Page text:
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Home » The Promise and Peril of Our Quantum Future: Craig Costello (Transcript)

The Promise and Peril of Our Quantum Future: Craig Costello (Transcript)

Craig Costello at TEDxSydney

Here is the full text of cryptography researcher Craig Costello’s talk titled “The promise and peril of our quantum future” at TEDxSydney conference.


Craig Costello – Microsoft Research

I’m in the business of safeguarding secrets, and this includes your secrets.

Cryptographers are the first line of defense in an ongoing war that’s been raging for centuries: a war between code makers and code breakers. And this is a war on information.

The modern battlefield for information is digital. And it wages across your phones, your computers and the internet. Our job is to create systems that scramble your emails and credit card numbers, your phone calls and text messages — and that includes those saucy selfies — so that all of this information can only be descrambled by the recipient that it’s intended for.

Now, until very recently, we thought we’d won this war for good.

Right now, each of your smartphones is using encryption that we thought was unbreakable and that was going to remain that way. We were wrong, because quantum computers are coming, and they’re going to change the game completely.

Throughout history, cryptography and code-breaking has always been this game of cat and mouse. Back in the 1500s, Queen Mary of the Scots thought she was sending encrypted letters that only her soldiers could decipher.

But Queen Elizabeth of England, she had code breakers that were all over it. They decrypted Mary’s letters, saw that she was attempting to assassinate Elizabeth and, subsequently, they chopped Mary’s head off.

A few centuries later, in World War II, the Nazis communicated using the Enigma code, a much more complicated encryption scheme that they thought was unbreakable.

But then good old Alan Turing, the same guy who invented what we now call the modern computer, he built a machine and used it to break Enigma. He deciphered the German messages and helped to bring Hitler and his Third Reich to a halt.

And so the story has gone throughout the centuries. Cryptographers improve their encryption, and then code breakers fight back and they find a way to break it. This war’s gone back and forth, and it’s been pretty neck and neck.

That was until the 1970s, when some cryptographers made a huge breakthrough. They discovered an extremely powerful way to do encryption called “public-key cryptography.”

Now, unlike all of the prior methods used throughout history, it doesn’t require that the two parties that want to send each other confidential information have exchanged the secret key beforehand. The magic of public-key cryptography is that it allows us to connect securely with anyone in the world, whether we’ve exchanged data before or not, and to do it so fast that you and I don’t even realize it’s happening.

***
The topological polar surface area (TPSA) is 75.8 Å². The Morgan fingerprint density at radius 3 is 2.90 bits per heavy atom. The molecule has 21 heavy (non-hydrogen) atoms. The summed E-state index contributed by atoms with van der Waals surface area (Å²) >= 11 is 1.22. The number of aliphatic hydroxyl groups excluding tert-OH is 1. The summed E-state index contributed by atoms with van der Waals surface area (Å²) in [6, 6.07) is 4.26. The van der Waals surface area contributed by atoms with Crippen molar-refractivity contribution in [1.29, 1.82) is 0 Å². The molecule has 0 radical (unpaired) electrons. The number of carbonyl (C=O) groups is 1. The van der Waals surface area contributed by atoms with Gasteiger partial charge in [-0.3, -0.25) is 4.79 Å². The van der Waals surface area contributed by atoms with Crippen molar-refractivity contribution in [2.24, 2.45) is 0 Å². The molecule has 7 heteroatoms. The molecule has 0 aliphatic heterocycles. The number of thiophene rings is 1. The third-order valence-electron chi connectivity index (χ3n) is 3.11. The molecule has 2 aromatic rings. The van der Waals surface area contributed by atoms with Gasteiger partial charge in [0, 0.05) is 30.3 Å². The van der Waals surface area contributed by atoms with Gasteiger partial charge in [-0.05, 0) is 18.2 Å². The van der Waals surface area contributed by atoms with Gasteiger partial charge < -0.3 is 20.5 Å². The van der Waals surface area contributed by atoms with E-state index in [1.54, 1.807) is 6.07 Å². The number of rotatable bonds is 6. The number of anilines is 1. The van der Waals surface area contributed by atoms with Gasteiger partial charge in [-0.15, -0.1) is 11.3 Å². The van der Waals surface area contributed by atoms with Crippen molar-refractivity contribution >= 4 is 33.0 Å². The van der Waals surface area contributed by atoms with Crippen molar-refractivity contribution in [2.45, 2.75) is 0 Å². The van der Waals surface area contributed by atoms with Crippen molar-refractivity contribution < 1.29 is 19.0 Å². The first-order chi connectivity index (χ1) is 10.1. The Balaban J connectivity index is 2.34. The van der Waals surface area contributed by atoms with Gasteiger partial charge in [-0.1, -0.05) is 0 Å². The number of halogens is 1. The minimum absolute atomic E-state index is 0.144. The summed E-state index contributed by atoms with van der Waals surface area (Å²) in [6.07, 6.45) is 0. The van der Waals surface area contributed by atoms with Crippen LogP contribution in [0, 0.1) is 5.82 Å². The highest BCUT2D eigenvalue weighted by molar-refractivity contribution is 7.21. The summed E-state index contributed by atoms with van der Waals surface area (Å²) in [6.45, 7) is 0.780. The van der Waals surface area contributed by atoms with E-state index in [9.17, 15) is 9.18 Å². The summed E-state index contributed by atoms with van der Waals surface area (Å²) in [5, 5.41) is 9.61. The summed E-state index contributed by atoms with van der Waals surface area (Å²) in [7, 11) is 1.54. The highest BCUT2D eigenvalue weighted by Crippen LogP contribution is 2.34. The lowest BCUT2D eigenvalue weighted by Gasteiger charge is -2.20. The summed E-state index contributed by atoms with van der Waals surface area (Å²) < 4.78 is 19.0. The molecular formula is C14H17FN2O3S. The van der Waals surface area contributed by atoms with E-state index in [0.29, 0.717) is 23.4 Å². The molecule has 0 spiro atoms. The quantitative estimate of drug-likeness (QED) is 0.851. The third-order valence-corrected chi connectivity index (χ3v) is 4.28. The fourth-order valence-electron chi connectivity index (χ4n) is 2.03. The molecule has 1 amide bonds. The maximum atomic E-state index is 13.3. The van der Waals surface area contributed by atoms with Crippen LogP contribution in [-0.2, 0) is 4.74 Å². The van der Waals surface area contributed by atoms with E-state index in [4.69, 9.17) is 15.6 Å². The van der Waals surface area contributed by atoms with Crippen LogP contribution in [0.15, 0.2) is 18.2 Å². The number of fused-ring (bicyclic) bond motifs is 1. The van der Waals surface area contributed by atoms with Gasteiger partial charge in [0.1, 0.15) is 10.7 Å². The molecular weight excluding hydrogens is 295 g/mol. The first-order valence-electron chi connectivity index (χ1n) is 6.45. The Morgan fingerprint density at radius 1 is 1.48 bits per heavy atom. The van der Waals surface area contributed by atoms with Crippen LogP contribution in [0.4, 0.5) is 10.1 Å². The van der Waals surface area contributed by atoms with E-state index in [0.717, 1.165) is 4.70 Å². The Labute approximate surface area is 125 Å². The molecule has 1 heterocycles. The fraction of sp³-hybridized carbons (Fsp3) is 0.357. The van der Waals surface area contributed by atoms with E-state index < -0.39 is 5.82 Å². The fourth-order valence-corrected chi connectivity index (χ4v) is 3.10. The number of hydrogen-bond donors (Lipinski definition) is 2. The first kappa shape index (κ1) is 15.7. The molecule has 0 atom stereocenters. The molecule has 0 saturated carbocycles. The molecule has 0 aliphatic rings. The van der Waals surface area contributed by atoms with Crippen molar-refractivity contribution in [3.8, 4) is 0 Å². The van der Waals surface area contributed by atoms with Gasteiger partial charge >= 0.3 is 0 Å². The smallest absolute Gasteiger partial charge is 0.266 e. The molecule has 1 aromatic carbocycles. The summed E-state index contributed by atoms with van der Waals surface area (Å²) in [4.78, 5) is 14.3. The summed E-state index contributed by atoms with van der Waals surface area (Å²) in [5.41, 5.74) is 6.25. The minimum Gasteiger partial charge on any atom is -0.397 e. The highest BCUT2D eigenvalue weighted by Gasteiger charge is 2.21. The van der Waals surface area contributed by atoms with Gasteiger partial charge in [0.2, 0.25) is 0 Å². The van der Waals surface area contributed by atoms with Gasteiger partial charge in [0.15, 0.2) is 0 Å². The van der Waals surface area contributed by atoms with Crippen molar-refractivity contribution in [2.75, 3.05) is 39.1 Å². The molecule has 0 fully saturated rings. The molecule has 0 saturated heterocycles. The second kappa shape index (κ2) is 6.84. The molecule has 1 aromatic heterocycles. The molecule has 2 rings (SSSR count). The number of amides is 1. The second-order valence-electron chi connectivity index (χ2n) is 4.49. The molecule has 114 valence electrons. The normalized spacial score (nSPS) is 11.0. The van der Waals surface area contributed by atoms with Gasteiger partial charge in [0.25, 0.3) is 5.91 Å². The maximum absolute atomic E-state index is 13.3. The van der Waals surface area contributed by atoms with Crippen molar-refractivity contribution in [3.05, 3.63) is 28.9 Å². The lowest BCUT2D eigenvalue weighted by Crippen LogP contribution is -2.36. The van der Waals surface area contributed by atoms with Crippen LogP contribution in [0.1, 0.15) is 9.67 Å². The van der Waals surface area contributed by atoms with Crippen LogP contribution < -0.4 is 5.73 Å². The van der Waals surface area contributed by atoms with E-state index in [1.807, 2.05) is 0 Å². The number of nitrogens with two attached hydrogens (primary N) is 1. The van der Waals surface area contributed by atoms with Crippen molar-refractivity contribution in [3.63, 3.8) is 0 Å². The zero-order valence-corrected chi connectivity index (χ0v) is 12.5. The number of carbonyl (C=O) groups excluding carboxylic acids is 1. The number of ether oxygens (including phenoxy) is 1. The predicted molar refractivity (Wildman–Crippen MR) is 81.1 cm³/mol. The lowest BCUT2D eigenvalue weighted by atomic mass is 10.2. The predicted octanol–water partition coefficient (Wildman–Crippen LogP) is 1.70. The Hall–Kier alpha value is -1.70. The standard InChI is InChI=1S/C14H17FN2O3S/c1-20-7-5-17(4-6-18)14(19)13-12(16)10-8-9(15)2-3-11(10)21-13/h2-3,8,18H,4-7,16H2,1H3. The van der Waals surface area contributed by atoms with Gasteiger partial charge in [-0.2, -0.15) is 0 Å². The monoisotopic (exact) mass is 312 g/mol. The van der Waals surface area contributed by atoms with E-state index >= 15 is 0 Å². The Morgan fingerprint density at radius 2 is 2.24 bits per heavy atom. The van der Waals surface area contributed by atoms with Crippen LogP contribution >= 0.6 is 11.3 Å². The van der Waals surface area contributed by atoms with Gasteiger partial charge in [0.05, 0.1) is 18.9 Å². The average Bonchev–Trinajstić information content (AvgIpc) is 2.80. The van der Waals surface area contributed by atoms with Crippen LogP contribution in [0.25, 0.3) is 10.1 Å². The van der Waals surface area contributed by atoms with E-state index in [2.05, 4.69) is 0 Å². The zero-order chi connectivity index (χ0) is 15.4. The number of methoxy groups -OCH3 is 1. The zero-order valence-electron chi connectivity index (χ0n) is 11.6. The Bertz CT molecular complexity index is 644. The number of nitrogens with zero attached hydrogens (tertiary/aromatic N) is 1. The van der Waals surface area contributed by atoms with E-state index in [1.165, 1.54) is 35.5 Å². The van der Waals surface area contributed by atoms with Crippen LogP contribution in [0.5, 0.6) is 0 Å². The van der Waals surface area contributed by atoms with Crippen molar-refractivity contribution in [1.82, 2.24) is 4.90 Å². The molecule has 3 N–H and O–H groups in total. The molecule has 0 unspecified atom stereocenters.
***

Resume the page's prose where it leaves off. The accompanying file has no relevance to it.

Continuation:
Whether you’re texting your mate to catch up for a beer, or you’re a bank that’s transferring billions of dollars to another bank, modern encryption enables us to send data that can be secured in a matter of milliseconds.

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The brilliant idea that makes this magic possible, it relies on hard mathematical problems. Cryptographers are deeply interested in things that calculators can’t do. For example, calculators can multiply any two numbers you like, no matter how big the size.

But going back the other way — starting with the product and then asking, “Which two numbers multiply to give this one?” — that’s actually a really hard problem.

If I asked you to find which two-digit numbers multiply to give 851, even with a calculator, most people in this room would have a hard time finding the answer by the time I’m finished with this talk.

And if I make the numbers a little larger, then there’s no calculator on earth that can do this. In fact, even the world’s fastest supercomputer would take longer than the life age of the universe to find the two numbers that multiply to give this one.

And this problem, called “integer factorization,” is exactly what each of your smartphones and laptops is using right now to keep your data secure. This is the basis of modern encryption. And the fact that all the computing power on the planet combined can’t solve it, that’s the reason we cryptographers thought we’d found a way to stay ahead of the code breakers for good.

Perhaps we got a little cocky because just when we thought the war was won, a bunch of 20th-century physicists came to the party, and they revealed that the laws of the universe, the same laws that modern cryptography was built upon, they aren’t as we thought they were.

We thought that one object couldn’t be in two places at the same time. It’s not the case. We thought nothing can possibly spin clockwise and anticlockwise simultaneously. But that’s incorrect.

And we thought that two objects on opposite sides of the universe, light years away from each other, they can’t possibly influence one another instantaneously. We were wrong again.